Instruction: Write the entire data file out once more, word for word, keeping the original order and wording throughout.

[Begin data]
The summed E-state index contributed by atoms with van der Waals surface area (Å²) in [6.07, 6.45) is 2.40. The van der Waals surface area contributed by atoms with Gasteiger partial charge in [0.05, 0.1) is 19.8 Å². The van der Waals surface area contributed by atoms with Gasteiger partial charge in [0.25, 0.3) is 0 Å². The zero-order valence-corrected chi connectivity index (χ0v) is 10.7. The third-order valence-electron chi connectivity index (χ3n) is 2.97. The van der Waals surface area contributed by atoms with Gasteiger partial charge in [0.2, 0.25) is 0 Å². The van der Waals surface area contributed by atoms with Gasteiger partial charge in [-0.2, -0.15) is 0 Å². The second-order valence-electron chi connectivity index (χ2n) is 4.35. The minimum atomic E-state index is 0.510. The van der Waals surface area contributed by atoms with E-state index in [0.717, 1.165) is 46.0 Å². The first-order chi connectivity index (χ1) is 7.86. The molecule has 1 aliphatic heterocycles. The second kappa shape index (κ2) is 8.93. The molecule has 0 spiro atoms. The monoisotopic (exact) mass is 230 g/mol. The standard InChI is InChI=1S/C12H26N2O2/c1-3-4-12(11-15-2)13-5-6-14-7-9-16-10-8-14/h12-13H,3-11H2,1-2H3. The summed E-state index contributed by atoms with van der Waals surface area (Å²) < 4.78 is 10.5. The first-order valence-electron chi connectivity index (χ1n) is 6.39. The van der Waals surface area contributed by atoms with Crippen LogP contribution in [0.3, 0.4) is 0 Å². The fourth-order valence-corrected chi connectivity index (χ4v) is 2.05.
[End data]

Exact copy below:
The summed E-state index contributed by atoms with van der Waals surface area (Å²) in [6.07, 6.45) is 2.40. The van der Waals surface area contributed by atoms with Gasteiger partial charge in [0.05, 0.1) is 19.8 Å². The van der Waals surface area contributed by atoms with Gasteiger partial charge in [0.25, 0.3) is 0 Å². The zero-order valence-corrected chi connectivity index (χ0v) is 10.7. The third-order valence-electron chi connectivity index (χ3n) is 2.97. The van der Waals surface area contributed by atoms with Gasteiger partial charge in [0.2, 0.25) is 0 Å². The van der Waals surface area contributed by atoms with Gasteiger partial charge in [-0.2, -0.15) is 0 Å². The second-order valence-electron chi connectivity index (χ2n) is 4.35. The minimum atomic E-state index is 0.510. The van der Waals surface area contributed by atoms with E-state index in [0.717, 1.165) is 46.0 Å². The first-order chi connectivity index (χ1) is 7.86. The molecule has 1 aliphatic heterocycles. The second kappa shape index (κ2) is 8.93. The molecule has 0 spiro atoms. The monoisotopic (exact) mass is 230 g/mol. The standard InChI is InChI=1S/C12H26N2O2/c1-3-4-12(11-15-2)13-5-6-14-7-9-16-10-8-14/h12-13H,3-11H2,1-2H3. The summed E-state index contributed by atoms with van der Waals surface area (Å²) < 4.78 is 10.5. The first-order valence-electron chi connectivity index (χ1n) is 6.39. The van der Waals surface area contributed by atoms with Crippen LogP contribution in [0.3, 0.4) is 0 Å². The fourth-order valence-corrected chi connectivity index (χ4v) is 2.05.